Posts Tagged Bain Capital

Celebrating the Artificial: General Motors and the Skeletons of American Industry

GM is Alive, Government Motors, bailout, subsidy, taxpayerThe Treasury Department is reportedly feeling pressure from General Motors to “sell the government’s entire stake in the auto maker,” a move that, at the moment, would result in an estimated $15 billion loss for U.S. taxpayers. But such are the realities of dysfunctional private-public-private back-rubbery:

GM executives have grown increasingly frustrated with that ownership, and the stigma of being known as “Government Motors.” Executives have said the U.S.’s shadow is a drag on its reputation and hurts the company’s ability to recruit talent because of pay restrictions.

Last week, I explored these tensions over at Values & Capitalism, critiquing the government’s malinvestment in GM as well as the Democratic National Convention’s overt attempt to romanticize such failures:

“GM is alive, and Osama bin Laden is dead,” said President Obama in his recent speech at the DNC. The crowd responded with resounding cheers, energetically waving signs bearing the same slogan. Now, just a week later, bumper stickers are already primed for your Prius.

The problem is: Osama bin Laden is actually dead, and GM has resurrected into a zombie of sorts, fumbling and stumbling about under the control of autocrats—licking its lips for another round of taxpayer flesh.

Yet of all of the tall tales of glorious GM resurrection, the Obama’s administration’s underlying attitudes about human potential are made most clear by none other than Vice President Joe Biden, whose DNC speech rails against the “Bain way” (i.e. the profitable way), arguing that “the Bain way may bring your firm the highest profits, but it is not the way to lead our country from the highest office.”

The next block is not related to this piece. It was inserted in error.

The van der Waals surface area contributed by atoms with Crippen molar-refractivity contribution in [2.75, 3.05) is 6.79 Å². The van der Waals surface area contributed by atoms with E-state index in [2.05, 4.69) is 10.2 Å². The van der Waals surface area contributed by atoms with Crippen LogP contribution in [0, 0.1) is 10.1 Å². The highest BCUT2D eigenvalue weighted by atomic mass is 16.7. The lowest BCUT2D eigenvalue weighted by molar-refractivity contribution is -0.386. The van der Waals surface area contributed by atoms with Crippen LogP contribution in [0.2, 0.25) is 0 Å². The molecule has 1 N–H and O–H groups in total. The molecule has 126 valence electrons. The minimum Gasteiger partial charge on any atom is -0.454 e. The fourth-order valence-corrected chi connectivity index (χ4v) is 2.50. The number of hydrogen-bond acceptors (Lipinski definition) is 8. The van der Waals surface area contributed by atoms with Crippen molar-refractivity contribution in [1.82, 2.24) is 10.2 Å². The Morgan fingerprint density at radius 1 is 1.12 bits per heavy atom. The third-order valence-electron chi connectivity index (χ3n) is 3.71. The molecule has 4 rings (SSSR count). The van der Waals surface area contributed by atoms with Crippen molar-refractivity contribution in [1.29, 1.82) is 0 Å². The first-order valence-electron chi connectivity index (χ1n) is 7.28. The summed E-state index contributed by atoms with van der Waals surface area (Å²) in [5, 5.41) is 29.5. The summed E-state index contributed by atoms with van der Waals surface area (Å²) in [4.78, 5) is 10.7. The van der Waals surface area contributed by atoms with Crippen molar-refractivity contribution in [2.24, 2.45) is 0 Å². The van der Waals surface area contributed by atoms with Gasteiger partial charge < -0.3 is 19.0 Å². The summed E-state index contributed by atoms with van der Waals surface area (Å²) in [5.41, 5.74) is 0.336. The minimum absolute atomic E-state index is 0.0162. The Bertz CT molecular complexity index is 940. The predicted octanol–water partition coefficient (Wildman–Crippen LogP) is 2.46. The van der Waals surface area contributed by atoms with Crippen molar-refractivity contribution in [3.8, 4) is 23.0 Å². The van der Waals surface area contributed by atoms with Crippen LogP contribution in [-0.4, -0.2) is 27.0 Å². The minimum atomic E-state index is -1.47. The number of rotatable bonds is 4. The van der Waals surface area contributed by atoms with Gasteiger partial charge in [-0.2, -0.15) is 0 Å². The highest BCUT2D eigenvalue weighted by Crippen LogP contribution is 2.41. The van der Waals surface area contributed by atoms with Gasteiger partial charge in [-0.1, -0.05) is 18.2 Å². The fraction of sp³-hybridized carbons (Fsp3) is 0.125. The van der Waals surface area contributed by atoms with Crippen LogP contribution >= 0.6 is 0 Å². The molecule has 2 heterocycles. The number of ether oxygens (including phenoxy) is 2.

And there she blows:

Profitability, we are told, should no longer be a priority of the American people. Further, we are told, it shouldn’t be a priority of the United States government. And this is what garners cheers from the ruling party of our nation.

We now live in a country where government-appointed know-it-alls waste tens of billions of taxpayer dollars on failing companies, only to then be hailed as “defenders of industry.” We now live in an era in which viewing government in terms of “balance sheets and write offs” is demonized; in which waste and inefficiency are downplayed; and in which those who pursue economic growth in a traditional sense are viewed as obstacles to human flourishing.

The truth, of course, is that “the Bain way” secures higher profits by discouraging wasteful behavior and drawing on everything that’s good in humanity. It is this—value creation and the reward of earned success—that makes the market much more than a market, empowering us to attain the American Dream.

The market can only be a source for good if it remains a free market: an arena where contributions come before rewards, not after. And the moment Americans forget this—the moment we join this overt celebration of government-subsidized failure—is the moment we start down the road that invariably makes America like every other entitled, vacuous Western democracy, rather than the exceptional nation we’ve always been.

If this is the contrast the Democratic party wishes to draw—a battle between Artificializer Obama vs. Realistic Romney—so be it. Americans will know what they’re buying, and if the pollsters’ current predictions hold true, we’ll get all the skeletons of “industry” and “economic progress” that we ask for.

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